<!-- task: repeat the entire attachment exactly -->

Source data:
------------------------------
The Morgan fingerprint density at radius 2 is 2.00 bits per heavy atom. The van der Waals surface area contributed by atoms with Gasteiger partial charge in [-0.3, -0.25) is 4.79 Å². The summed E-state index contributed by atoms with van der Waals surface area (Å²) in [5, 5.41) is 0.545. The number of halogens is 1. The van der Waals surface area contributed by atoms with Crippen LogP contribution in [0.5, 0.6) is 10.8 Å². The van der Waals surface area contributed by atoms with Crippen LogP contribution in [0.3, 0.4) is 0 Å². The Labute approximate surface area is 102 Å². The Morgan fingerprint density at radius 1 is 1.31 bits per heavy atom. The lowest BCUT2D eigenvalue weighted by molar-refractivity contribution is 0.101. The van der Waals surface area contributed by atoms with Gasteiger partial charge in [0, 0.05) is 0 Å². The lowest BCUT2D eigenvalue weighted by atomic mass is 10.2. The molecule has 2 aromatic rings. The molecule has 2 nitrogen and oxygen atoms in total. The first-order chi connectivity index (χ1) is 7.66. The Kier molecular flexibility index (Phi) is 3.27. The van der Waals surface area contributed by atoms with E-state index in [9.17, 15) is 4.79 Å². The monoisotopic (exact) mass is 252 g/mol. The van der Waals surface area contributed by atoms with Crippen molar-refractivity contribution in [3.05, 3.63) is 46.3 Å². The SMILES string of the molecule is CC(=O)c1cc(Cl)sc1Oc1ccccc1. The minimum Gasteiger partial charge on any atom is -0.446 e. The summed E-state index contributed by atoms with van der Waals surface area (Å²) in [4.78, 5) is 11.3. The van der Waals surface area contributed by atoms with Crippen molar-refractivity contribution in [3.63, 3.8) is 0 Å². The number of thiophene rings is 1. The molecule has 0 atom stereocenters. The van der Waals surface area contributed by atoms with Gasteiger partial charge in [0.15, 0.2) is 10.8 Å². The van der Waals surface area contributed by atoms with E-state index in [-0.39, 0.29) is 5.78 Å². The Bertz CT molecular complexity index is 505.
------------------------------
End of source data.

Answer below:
The Morgan fingerprint density at radius 2 is 2.00 bits per heavy atom. The van der Waals surface area contributed by atoms with Gasteiger partial charge in [-0.3, -0.25) is 4.79 Å². The summed E-state index contributed by atoms with van der Waals surface area (Å²) in [5, 5.41) is 0.545. The number of halogens is 1. The van der Waals surface area contributed by atoms with Crippen LogP contribution in [0.5, 0.6) is 10.8 Å². The van der Waals surface area contributed by atoms with Crippen LogP contribution in [0.3, 0.4) is 0 Å². The Labute approximate surface area is 102 Å². The Morgan fingerprint density at radius 1 is 1.31 bits per heavy atom. The lowest BCUT2D eigenvalue weighted by molar-refractivity contribution is 0.101. The van der Waals surface area contributed by atoms with Gasteiger partial charge in [0, 0.05) is 0 Å². The lowest BCUT2D eigenvalue weighted by atomic mass is 10.2. The molecule has 2 aromatic rings. The molecule has 2 nitrogen and oxygen atoms in total. The first-order chi connectivity index (χ1) is 7.66. The Kier molecular flexibility index (Phi) is 3.27. The van der Waals surface area contributed by atoms with E-state index in [9.17, 15) is 4.79 Å². The monoisotopic (exact) mass is 252 g/mol. The van der Waals surface area contributed by atoms with Crippen molar-refractivity contribution in [3.05, 3.63) is 46.3 Å². The SMILES string of the molecule is CC(=O)c1cc(Cl)sc1Oc1ccccc1. The minimum Gasteiger partial charge on any atom is -0.446 e. The summed E-state index contributed by atoms with van der Waals surface area (Å²) in [4.78, 5) is 11.3. The van der Waals surface area contributed by atoms with Crippen molar-refractivity contribution in [3.63, 3.8) is 0 Å². The number of thiophene rings is 1. The molecule has 0 atom stereocenters. The van der Waals surface area contributed by atoms with Gasteiger partial charge in [0.15, 0.2) is 10.8 Å². The van der Waals surface area contributed by atoms with E-state index in [-0.39, 0.29) is 5.78 Å². The Bertz CT molecular complexity index is 505.